Posts Tagged ‘gender’

via blue tea leaves


I find this to be very comprehensive, and not nearly as polarized/binary as we often paint these constructs to be. I had a long conversation this weekend that touched on this diagram and why I thought it made sense, and why I believe that many people collapse (polarize) themselves even though they’re a bit more complex than they allow themselves to be.


Life Explained

Posted: August 17, 2011 in Food for Thought
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via Tumblr

The 7 Layers of Division in Black America:



There’s a great wish in the African American community for a wonderful utopia known as UNITY. The word brings about images of 70′s era movies where everyone picks their blow-out Afros, slaps high-fives and echoes “Right on!” in unison.

This reality was lived out by our parents but now the word has become pure fantasy. A fellow AA writer and myself discussed this unity thing and came up with 7 layers of division that keeps black unity a myth. This list may not be exclusive to blacks but it plagues us and keeps us separated in a major way.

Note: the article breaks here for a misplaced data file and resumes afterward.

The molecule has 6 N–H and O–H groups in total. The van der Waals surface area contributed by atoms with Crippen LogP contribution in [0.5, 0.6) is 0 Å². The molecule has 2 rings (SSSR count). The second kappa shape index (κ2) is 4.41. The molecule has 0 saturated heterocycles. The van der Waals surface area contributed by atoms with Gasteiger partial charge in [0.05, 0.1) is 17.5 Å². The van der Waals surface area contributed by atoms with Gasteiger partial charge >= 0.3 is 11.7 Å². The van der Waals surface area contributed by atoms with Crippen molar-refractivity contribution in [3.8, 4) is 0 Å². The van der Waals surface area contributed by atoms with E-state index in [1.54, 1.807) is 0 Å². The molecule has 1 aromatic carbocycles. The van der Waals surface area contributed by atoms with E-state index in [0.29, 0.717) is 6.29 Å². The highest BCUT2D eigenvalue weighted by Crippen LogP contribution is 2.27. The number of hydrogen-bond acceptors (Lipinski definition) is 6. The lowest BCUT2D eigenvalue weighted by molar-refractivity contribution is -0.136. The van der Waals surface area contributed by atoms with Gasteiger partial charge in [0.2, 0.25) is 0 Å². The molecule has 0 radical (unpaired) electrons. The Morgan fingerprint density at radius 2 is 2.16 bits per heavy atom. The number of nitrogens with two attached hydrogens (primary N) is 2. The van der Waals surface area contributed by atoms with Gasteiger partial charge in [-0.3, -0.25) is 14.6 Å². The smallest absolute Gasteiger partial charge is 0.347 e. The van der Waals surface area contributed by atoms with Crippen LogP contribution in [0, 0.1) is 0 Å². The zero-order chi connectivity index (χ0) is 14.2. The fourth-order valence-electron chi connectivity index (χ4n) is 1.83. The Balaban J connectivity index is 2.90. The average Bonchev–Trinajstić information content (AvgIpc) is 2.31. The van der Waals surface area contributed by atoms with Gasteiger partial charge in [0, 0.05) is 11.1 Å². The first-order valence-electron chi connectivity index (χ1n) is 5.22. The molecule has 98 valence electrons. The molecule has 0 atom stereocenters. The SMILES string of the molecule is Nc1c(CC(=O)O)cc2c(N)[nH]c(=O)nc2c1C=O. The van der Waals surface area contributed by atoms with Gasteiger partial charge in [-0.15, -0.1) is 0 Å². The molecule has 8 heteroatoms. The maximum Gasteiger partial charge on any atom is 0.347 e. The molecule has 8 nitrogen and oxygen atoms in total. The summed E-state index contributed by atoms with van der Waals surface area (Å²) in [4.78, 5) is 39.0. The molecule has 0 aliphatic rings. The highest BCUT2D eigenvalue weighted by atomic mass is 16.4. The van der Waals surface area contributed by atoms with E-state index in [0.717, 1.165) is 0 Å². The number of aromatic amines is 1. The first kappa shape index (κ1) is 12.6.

The 7 Layers of Division in Black America:

Layer 1 – Bourgie vs. Ghetto
Middle/upper class vs. lower class for those confused by the derogatory terms. These two classes of people don’t necessarily hate one another but cannot coexist due to different outlooks and prejudice towards one another. So how would you go about unifying them?

Layer 2 – American vs. Immigrant
African Americans’ “us versus them” mentality, the effort to stay “the most screwed over minority” and the immigrants who segregate themselves so as not to be confused with native-born blacks is an old and hard issue that will not go away easily.

Layer 3 – Church vs. Cynics
Many of us grew up in the black church only to leave and become cynical. I won’t get into the reasoning for this (there’s a full article on it for those who need clarification). The cynics will never agree with those who quote scripture because they do not respect their stance on anything.

Layer 4 – Racially Scarred vs. Racially Ambiguous
When you grew up being called a nigger and being denied based on your color it is a different world than growing up where everyone is cordial and the “n-word” is something you hear about versus actually hearing it. One says “Don’t trust them” and the other says “Get over it!” Each thinks the other is hopeless.

Layer 5 – Light vs. Dark
Every culture of color has had this issue it seems. The light is right attitude of our ancestors has left a nasty and bitter taste in some of our mouths but sadly many black people still follow it.

Layer 6 – Huey vs. Uncle Ruckus
Uncle Ruckus hates his blackness and hates everything to do with it. Huey loves the skin he’s in and cannot fathom how a black man could hate himself. Like their namesakes from Aaron McGruder’s “Boondocks” there are many who cannot see eye to eye when it comes to blackness.

Layer 7 – Men vs. Women